Cladium mariscus

Cladium mariscus (L.) Pohl

Synonym: Cladium jamaicense

Common Names: Saw Grass

Family: Cyperaceae

Habit: Cladium mariscus grows as a clumping herb to 3 meters in height (typically 1.5 meters) that produces rhizomes.  The leaves are arranged alternately, parallel-veined, to 150 cm in length, and have sharp saw toothed margins.

The actinomorphic flowers are arranged in panicle.  The individual flowers are arranged in spikelets of which there are 2-6 grouped at the ends of the inflorescence branches.  The spikelets are subtended by 2-3 scales. The lower flowers in each spikelet are infertile.  There is no calyx or corolla. There are 2 stamens.  The ovary is superior with a single locule.  The fruit is a brown achene at maturity.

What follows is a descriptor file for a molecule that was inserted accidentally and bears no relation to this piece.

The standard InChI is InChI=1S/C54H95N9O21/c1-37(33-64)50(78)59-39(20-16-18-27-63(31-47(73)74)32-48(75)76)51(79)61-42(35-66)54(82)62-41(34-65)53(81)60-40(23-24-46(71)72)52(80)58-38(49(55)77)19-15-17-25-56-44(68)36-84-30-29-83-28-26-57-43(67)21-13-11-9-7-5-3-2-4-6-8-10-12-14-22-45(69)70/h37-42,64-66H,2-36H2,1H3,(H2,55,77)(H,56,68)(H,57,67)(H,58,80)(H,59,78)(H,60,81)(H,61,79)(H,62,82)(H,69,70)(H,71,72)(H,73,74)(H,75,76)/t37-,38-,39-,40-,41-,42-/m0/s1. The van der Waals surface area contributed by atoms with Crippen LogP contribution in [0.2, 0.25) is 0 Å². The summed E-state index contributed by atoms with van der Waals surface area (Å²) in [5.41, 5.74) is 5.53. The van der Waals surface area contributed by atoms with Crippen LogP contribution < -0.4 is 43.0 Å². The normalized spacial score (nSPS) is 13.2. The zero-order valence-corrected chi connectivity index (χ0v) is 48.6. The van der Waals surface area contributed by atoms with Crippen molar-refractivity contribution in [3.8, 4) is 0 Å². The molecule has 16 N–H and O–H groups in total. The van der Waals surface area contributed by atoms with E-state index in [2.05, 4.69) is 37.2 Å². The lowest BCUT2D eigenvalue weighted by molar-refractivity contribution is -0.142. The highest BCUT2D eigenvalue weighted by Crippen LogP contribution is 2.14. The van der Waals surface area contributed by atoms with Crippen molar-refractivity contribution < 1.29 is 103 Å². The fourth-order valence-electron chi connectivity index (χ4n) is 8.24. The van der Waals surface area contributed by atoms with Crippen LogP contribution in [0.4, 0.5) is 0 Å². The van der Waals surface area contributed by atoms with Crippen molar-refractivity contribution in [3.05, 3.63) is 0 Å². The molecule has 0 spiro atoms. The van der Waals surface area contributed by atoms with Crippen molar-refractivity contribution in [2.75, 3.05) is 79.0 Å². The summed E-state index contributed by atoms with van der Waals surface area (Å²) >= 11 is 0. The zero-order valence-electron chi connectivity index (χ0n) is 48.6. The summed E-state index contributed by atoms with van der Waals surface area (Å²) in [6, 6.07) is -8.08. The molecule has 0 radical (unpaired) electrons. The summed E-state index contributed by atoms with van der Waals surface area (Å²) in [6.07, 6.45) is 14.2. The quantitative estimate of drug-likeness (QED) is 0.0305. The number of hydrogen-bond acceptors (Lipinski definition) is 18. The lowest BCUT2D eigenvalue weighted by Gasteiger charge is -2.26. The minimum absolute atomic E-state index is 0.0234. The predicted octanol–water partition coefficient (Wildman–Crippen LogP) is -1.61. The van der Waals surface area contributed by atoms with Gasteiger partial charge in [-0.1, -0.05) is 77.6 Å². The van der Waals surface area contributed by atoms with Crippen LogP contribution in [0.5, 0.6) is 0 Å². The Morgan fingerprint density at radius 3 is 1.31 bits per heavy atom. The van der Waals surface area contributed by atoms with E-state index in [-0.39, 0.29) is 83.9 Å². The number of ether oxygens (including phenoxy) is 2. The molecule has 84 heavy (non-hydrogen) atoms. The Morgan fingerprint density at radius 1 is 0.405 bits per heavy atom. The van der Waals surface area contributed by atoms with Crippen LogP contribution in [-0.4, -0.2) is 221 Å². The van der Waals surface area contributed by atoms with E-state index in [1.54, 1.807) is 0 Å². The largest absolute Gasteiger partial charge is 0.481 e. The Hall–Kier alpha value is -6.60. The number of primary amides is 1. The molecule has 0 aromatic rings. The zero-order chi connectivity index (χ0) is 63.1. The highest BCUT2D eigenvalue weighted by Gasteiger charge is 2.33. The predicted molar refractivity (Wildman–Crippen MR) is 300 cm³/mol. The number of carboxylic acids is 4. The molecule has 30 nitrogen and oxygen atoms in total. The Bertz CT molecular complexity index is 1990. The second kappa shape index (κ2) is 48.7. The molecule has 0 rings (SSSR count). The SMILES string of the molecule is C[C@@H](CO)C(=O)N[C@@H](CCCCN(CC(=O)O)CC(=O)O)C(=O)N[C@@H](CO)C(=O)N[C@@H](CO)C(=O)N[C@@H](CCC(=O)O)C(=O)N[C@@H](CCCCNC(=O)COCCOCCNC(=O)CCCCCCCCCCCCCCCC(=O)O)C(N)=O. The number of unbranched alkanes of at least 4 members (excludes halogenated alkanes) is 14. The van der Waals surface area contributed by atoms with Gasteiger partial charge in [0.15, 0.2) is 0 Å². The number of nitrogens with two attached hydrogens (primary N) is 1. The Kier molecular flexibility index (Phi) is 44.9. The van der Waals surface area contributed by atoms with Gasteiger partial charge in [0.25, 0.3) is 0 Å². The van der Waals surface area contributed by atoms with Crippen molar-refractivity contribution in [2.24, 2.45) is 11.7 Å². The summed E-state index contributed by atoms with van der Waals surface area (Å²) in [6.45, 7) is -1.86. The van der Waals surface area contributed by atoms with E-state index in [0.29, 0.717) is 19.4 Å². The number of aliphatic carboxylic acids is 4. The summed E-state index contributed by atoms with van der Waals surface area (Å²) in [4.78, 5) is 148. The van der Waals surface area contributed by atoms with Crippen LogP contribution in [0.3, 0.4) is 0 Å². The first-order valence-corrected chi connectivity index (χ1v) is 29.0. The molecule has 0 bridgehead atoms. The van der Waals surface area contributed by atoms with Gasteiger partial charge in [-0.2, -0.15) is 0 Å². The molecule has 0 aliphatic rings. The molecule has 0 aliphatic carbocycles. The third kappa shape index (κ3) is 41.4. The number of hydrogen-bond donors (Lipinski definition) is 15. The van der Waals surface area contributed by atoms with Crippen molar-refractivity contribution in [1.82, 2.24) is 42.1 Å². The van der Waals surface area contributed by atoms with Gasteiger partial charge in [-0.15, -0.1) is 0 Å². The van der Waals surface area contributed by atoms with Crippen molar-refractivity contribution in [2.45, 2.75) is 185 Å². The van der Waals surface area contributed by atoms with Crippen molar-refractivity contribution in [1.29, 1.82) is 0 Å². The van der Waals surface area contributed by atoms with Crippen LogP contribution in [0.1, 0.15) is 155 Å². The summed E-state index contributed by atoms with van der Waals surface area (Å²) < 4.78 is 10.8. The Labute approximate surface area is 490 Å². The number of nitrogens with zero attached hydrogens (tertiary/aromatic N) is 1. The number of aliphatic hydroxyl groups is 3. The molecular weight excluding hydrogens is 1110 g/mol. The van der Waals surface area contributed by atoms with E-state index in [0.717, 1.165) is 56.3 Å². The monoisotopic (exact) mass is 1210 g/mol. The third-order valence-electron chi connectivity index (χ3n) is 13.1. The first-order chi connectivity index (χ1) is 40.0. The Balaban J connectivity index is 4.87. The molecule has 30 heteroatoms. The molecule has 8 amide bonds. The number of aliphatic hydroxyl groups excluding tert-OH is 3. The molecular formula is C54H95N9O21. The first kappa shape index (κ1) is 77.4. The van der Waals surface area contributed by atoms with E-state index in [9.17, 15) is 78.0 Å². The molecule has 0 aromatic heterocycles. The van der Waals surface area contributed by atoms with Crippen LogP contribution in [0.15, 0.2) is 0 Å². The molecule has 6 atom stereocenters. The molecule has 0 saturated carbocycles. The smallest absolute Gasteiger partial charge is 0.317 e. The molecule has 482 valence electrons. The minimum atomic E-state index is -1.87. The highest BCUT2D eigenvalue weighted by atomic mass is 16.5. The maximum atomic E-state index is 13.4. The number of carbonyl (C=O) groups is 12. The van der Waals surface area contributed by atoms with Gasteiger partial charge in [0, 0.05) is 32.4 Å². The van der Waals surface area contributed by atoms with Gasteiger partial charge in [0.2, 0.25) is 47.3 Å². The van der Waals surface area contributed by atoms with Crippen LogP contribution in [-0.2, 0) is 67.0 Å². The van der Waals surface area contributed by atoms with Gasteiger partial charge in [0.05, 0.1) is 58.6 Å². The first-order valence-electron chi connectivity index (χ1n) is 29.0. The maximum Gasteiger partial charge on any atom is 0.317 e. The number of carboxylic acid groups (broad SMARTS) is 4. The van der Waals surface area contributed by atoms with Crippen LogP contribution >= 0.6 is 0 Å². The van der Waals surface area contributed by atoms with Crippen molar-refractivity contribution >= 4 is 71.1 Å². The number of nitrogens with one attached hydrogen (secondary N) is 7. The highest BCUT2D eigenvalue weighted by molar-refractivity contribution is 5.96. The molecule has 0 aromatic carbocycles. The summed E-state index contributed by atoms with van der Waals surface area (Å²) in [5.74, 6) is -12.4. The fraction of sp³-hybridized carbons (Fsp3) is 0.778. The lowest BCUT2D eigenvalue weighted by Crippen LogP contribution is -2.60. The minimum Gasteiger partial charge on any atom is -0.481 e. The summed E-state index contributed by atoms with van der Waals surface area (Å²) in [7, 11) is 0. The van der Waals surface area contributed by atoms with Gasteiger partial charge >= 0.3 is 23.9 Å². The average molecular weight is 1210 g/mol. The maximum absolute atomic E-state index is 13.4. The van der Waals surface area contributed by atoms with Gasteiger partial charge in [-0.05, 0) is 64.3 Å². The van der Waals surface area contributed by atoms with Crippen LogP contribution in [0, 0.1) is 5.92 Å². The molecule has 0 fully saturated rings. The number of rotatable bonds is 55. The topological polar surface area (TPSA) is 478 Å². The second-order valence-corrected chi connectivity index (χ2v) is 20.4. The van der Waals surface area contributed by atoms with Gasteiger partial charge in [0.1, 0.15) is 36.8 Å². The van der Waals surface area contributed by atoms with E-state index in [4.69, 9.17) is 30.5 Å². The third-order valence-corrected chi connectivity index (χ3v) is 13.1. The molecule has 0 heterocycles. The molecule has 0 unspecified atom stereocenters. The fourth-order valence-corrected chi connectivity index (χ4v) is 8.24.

Habitat: Cladium mariscus grows along the edges of fresh water wetlands, in Sabal palmetto woodlands and in mangrove areas that are only slightly brackish.

Distribution: Cladium mariscus occurs on all island groupings in the Lucayan Archipelago as well as the southern United States, the entire Caribbean region and Mexico.

Medicinal/Cultural/Economic usage: Cladium mariscus is not known to be used medicinally in the Lucayan Archipelago.